Bid deadline for FTS slips to '98

The General Services Administration last week unveiled another round of big changes to
the FTS 2001 solicitation that will push the bid deadline into the new year.


The long-distance telecommunications services buy now has slipped off schedule by more
than six months. The original bid deadline was July 31.


The request for proposals has been on the street since May, but continued complaints
from vendors have dogged the procurement. Since July, GSA had twice moved the proposal
deadline--from July to September, and then from September to this month.


Under GSA's revised deadline schedule, the agency has further pushed back the due date
for technical, management and business proposals to Feb. 15. Price proposals are due March
17. The agency plans to award FTS 2001 contracts by summer.


Final extensions to current long-haul telecommunications contracts, held by AT&T
Corp. and Sprint Corp., expire in mid-1999.


The latest changes respond to vendor complaints that the RFP did not meet federal
requirements that agencies use commercial buying practices. Vendors also demanded that GSA
reduce the number of required services.


But officials from GSA and the Interagency Management Council for Telecommunications
said last week that enough is enough. The proposed amendments are "pretty much
final," said Frank Lalley, chairman of the IMC group, which acts as a board of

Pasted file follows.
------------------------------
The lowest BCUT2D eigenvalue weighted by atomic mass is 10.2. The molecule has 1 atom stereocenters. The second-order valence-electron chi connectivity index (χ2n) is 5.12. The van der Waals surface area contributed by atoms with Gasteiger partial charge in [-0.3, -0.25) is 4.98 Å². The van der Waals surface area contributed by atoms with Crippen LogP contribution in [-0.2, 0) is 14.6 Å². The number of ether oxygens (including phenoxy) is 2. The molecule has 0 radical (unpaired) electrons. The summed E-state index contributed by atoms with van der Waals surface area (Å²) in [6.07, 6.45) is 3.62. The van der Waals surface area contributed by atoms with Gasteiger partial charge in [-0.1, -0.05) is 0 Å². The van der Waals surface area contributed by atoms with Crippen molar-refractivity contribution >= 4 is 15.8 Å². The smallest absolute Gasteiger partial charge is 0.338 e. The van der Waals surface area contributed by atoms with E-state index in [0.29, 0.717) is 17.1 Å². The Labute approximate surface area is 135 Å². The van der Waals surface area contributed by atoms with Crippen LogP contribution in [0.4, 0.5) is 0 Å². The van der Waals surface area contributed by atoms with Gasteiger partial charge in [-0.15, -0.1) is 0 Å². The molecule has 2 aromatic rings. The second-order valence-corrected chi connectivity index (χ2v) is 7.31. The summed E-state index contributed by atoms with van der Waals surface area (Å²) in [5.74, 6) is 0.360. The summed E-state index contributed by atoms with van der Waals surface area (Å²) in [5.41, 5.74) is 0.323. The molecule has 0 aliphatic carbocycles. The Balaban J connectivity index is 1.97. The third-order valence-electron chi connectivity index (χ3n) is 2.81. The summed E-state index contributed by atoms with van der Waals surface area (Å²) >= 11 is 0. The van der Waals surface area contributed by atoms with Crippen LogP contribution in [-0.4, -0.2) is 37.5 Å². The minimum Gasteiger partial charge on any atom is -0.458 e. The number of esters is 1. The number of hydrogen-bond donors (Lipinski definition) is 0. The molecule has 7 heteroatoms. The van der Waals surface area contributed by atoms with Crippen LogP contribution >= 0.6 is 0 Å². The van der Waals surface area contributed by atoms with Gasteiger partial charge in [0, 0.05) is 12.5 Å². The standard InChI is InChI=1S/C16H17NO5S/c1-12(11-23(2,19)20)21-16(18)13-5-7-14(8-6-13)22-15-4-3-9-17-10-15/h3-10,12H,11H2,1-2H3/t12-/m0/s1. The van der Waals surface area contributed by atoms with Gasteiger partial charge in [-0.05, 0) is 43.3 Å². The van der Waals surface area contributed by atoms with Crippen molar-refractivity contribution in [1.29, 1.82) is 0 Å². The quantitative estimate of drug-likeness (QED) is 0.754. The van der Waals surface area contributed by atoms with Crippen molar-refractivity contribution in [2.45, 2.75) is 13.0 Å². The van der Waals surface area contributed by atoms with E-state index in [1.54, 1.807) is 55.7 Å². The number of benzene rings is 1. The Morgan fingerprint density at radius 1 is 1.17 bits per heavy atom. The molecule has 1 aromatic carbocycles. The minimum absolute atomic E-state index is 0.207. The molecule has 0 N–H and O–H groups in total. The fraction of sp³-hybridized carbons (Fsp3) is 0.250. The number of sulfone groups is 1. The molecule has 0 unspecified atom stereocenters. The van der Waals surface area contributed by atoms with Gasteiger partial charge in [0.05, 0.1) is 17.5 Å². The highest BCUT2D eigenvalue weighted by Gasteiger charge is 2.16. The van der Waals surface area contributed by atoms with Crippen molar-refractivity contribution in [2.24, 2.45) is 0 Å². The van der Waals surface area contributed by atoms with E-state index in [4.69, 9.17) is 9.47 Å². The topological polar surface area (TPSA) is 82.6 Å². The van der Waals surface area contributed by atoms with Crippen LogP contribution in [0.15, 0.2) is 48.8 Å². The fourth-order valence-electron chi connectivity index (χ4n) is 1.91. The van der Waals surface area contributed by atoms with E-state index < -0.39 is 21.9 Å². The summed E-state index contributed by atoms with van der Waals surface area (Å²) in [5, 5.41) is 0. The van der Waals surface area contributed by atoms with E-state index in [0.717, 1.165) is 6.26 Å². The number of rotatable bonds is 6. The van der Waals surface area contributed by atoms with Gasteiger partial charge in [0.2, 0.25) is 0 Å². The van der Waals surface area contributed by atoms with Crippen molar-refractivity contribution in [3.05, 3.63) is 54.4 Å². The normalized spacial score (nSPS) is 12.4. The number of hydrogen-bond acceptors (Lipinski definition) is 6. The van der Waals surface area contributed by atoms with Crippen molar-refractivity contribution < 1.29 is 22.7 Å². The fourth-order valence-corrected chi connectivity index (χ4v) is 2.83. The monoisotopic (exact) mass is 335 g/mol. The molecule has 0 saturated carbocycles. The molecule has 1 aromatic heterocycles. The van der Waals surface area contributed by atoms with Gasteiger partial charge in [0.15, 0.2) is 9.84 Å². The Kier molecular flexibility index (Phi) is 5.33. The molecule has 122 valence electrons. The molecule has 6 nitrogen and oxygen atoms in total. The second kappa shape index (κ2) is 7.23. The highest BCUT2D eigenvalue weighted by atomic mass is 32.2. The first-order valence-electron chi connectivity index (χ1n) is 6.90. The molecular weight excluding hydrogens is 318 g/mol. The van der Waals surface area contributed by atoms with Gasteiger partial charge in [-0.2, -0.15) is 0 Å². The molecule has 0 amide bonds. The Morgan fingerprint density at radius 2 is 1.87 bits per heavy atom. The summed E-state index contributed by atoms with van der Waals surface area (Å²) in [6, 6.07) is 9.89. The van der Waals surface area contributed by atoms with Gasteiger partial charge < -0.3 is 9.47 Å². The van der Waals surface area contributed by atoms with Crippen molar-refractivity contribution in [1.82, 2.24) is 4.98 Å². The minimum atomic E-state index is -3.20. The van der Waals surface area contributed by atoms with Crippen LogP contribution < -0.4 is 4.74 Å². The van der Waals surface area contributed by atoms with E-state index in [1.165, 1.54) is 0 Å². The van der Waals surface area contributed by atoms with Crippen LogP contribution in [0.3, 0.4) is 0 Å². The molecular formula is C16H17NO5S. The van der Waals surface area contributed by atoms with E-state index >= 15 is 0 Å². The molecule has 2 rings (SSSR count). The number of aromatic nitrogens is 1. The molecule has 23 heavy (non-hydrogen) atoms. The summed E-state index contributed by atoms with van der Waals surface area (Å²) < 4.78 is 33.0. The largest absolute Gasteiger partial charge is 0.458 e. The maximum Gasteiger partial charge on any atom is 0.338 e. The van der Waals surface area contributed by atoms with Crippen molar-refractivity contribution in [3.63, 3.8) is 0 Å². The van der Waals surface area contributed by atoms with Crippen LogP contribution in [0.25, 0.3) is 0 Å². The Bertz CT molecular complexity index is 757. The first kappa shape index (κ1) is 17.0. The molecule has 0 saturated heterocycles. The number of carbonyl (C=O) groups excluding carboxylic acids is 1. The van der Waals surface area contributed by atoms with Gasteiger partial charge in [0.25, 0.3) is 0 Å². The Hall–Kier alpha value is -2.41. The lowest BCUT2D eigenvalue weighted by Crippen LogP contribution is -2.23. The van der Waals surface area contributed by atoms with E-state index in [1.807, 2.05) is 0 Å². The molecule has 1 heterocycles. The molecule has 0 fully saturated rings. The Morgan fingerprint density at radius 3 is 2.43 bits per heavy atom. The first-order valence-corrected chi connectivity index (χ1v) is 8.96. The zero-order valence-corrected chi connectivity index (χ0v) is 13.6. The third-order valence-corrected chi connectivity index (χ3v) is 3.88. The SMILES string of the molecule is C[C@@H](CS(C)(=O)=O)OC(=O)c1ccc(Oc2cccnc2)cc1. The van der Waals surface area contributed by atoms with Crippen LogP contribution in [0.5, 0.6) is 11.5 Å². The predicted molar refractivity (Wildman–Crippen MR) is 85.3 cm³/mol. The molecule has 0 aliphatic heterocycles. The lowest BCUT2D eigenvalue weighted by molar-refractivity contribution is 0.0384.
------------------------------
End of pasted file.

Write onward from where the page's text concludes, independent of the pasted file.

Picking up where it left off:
directors for the FTS program.


"There will be minor adjustments between now and the time things are settled, but
I would think this is the major, final course correction," said Lalley, associate
deputy assistant secretary of Veterans Affairs for telecommunications.


Robert Woods, GSA's outgoing Federal Technology Service commissioner, told vendors at a
Capitol Hill briefing last week that after considering several thousand comments about the
RFP, the time has come "to get on with this. We have gone through as much listening
as we think we can do."


GSA will reduce the number of services required from 19 to nine core services, with
nine others becoming optional and one for frame relay services becoming a niche service
for hearing-impaired feds.


The RFP's new evaluation plan will embrace best value with an emphasis on cost, Woods
and Lalley said. The lowest priced, technically acceptable bid won't necessarily win, they
said.


In addition, GSA now plans to award two contracts worth $750 million each annually
instead of three awards of roughly $400 million annually. That increases FTS 2001's likely
minimum value from $1 billion to $1.5 billion. Each contract will run for four base years
and have four one-year options.


"I believe the changes will require industry to be as competitive as
possible," Woods said. "I don't think there's any doubt that the expectations of
our customers are that prices are going to be as good or better and services are going to
be as good or better."


GSA officials will meet with prospective bidders soon for one-on-one explanatory
briefings, setting a Nov. 24 deadline for "clarification questions." The agency
will publish responses to questions Dec. 15.


The RFP's new core requirements will likely constitute 95 percent of the likely revenue
to vendors:


Optional services include wireless services, satellite services and value-added
services such as electronic commerce and videoconferencing.


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